A formal request from a Data Subject for information that we hold about them need not be in any particular format but it should specify the information that the Data Subject requires. If you receive a request for Personal Data and require guidance as to whether it is a “subject access request”, speak to the Privacy Manager. Digital Velocity will require the Data Subject to provide evidence of their identity (so we are not disclosing to a third party). Any member of staff who receives a written request should forward it to the Privacy Manager immediately who will assist. A request sent by email or fax is as valid as one sent in hard copy. Requests may also be validly made by means of social media. Note that information requested under a subject access request may not be fully disclosable as particular exemptions from disclosure may apply. Indeed, it may be that none of the information is disclosable. The Privacy Manager will advise as to what can be disclosed.
Digital Velocity aims to comply with requests for access to personal information as quickly as possible, and, if we hold such information, will ensure that it is provided within one month of the request unless there is a proper reason for delay. In such cases, the reason for delay will be explained in writing to the individual making the request.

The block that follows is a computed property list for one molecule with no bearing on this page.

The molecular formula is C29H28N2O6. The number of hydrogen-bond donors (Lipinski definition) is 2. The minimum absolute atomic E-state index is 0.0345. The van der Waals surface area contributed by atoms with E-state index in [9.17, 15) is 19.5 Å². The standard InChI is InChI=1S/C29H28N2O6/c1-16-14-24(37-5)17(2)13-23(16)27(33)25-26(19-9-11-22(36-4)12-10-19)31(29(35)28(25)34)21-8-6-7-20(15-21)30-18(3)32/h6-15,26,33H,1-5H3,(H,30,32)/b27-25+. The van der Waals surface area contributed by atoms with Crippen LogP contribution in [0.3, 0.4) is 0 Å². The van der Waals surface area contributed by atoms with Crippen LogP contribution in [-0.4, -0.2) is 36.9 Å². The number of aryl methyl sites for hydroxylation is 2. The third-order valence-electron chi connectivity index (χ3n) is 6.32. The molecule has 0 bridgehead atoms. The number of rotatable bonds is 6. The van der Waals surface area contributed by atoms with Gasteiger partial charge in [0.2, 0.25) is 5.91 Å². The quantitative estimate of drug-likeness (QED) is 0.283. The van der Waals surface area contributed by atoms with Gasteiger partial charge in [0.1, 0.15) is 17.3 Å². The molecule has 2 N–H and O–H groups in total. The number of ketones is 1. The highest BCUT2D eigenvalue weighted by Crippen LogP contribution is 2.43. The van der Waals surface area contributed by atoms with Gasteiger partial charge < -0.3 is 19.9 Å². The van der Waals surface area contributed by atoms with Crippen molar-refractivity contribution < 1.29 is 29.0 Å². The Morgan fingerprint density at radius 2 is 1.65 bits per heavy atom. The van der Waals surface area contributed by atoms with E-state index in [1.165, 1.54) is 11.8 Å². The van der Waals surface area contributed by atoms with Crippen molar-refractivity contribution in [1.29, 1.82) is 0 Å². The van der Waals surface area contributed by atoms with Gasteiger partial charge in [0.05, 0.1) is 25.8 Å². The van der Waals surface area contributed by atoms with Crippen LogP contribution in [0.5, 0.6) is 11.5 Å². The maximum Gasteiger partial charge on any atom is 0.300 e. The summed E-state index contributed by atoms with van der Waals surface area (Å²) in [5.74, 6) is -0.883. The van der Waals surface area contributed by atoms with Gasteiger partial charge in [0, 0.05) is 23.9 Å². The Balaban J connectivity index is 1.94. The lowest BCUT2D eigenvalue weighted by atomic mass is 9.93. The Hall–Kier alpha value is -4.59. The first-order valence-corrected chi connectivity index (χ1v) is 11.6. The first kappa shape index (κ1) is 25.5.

We must ensure that Personal Data is not disclosed to unauthorised third parties which includes family members, friends, government bodies and, in certain circumstances, the Police. All staff should exercise caution when asked to disclose Personal Data on an individual to a third party. Speak to the Privacy Manager if in doubt.
Personal Data may be legitimately disclosed where one of the following conditions applies:
The GDPR contains some exemptions in respect of disclosures. If you are contacted by:
you must not confirm or deny whether or not we hold information about a Data Subject. If you receive a Production Order from the Police or an Order from a government department requiring information to be disclosed, contact the Privacy Manager.
Any member of staff dealing with telephone enquiries should be careful about disclosing any personal or confidential information held by us. In particular they should:
Every member of staff that holds information about identifiable living individuals has to comply with the GDPR in managing that information.
The business will not retain Personal Data for longer than necessary.
|Data||Period of Retention|
|Data confirming payments due to you. For example, your contract of employment and any information about salary or benefits.||6 years after you leave your employment|